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Export Reflections: Supply Chain & Export Credit Insurance Work Together
July 21, 2020 Office of Small Business

I wish I had known about the Export-Import Bank of the United States (EXIM) when I worked at a small company. EXIM’s Export Credit Insurance would have saved my company a lot of stress and provided cash flow during some unexpected issues with its exporting adventures.


My experience -Does this scenario sound familiar to you?


Our company’s president was a world traveler and wanted our goods available in retail stores around the world. I was tasked to set up sales processes using his familiar term “with a shoe-string budget.”


We simply needed more customers or “eyeballs to see” our products in convenient places where people visit to spend their money.  Using international distributors was our best option.


We moved through the process with a trusted freight forwarding company to help us with the shipment documentation to three different foreign distributors in three countries as a conservative expansion of our business to gain international sales. 


We were pleased with our efforts --until-- the freight forwarder informed us that one of our shipments arrived but were placed in a HOLD location by the foreign government in their customs area. Negotiations between the two countries dragged on for 18 months. During this time, we did not receive payment from the international distributor even thought shipments were confirmed as received.  The international distributor cancelled the order within five days after negotiations between countries were finalized.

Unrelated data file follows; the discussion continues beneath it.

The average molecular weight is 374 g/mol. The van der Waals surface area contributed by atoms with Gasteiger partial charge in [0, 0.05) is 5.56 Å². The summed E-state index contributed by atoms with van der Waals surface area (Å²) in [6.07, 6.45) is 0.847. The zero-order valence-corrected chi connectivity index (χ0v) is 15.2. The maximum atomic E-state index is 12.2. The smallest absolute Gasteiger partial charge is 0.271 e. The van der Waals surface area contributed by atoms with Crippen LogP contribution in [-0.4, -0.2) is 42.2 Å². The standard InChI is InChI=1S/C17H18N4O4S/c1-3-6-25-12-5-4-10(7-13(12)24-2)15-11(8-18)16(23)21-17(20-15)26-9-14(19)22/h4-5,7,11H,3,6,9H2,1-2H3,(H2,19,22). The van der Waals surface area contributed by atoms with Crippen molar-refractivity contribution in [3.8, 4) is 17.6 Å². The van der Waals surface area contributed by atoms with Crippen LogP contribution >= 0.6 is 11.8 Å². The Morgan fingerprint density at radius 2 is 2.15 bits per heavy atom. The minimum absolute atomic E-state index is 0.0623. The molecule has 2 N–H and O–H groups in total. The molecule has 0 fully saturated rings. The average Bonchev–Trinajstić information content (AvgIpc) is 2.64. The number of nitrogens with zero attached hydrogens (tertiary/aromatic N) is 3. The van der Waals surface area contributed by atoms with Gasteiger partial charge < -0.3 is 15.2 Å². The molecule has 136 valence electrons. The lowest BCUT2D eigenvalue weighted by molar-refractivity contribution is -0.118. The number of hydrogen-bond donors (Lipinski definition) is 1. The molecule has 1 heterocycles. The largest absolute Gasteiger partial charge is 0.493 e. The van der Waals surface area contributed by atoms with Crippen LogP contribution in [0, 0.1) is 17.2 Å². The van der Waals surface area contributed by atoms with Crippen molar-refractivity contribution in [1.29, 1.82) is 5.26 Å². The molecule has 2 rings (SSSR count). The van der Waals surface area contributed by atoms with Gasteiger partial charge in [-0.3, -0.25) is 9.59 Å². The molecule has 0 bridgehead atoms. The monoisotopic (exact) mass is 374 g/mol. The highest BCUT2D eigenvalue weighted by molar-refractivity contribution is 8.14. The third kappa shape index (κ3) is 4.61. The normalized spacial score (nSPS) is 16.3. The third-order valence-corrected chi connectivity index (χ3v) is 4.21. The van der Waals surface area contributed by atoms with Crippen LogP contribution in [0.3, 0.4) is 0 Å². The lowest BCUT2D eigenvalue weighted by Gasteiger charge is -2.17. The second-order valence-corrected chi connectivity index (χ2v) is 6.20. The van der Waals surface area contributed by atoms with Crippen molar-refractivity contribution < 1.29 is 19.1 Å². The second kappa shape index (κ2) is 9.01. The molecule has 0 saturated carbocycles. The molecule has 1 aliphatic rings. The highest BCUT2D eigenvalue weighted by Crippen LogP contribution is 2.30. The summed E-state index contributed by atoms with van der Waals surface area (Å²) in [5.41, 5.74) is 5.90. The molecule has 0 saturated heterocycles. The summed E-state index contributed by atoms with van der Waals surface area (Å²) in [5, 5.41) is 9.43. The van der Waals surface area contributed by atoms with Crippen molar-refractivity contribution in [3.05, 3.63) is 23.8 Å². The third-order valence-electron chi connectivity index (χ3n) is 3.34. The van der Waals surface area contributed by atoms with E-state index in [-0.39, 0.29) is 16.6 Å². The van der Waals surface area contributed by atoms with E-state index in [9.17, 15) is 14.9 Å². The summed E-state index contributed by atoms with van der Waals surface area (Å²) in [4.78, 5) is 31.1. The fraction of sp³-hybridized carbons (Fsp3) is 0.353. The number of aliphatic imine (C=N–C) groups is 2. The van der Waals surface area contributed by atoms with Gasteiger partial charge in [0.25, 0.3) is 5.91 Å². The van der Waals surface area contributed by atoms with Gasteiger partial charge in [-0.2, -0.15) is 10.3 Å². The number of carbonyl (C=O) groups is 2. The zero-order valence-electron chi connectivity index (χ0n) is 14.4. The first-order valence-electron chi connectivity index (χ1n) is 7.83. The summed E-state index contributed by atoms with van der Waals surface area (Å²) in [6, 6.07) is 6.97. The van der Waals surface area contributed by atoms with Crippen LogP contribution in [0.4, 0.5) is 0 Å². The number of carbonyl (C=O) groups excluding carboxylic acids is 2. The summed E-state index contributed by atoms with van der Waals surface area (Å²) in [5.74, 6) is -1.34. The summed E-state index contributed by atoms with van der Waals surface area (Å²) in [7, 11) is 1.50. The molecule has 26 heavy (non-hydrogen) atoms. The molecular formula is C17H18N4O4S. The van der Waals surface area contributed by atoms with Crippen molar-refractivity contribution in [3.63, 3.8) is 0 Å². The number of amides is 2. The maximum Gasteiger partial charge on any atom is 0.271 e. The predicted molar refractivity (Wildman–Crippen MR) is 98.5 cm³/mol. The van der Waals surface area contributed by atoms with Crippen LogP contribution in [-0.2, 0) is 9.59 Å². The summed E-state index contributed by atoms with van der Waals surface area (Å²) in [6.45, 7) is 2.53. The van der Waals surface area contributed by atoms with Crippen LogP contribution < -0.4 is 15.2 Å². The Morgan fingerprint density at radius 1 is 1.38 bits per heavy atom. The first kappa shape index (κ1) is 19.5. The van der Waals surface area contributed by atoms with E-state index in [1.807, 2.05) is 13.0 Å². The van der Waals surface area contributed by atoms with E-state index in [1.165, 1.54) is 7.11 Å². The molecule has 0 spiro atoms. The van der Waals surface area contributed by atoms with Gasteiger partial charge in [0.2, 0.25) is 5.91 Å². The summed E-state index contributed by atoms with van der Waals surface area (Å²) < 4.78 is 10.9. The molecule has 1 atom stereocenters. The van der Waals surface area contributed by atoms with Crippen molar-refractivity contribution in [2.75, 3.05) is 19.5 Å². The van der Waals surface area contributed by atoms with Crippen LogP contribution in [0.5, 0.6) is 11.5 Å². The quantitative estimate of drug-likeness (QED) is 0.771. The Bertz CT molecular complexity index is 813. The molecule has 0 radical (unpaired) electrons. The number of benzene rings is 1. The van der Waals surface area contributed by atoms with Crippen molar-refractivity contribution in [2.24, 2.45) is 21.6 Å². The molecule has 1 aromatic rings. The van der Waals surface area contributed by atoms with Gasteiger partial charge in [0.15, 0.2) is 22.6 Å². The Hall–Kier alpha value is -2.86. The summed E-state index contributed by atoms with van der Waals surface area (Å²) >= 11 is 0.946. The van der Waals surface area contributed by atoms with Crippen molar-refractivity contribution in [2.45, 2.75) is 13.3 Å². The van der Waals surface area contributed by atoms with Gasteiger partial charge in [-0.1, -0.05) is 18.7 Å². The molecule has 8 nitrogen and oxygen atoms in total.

Solutions to Keep Cash Flowing During These Types of Situations



If we had an EXIM Express Credit Insurance policy in place before we shipped our merchandise, we could have used the freight forwarders' documentation to our advantage. The documentation could prove that our shipments arrived in the foreign country and were delayed by actions of the foreign government. Actions that were beyond our control. We also could prove that we did not receive payment within our agreed 60 days payment terms and cancellation of the order as further evidence for nonpayment. With EXIM's Export Credit Insurance, we would have been protected from nonpayment for our foreign accounts receivable relating to political or commercial risk.  Lesson Learned: We could have received 95% of the invoice value if we had EXIM's insurance in place by submitting a claim. Upon receipt of the claim monies, we would have maintained some cash flow coming into our small company.


EXIM has several different types of export credit insurance policies available for you to determine the best policy that may meet your company's needs.  Here is a quick video about how it works.  Request a free EXIM consultation with an EXIM trade finance specialist today


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EXIM’s Blog postings are intended to highlight various facets of exporting, but the postings are not legal advice, and are not intended to summarize all legal requirements associated with exporting.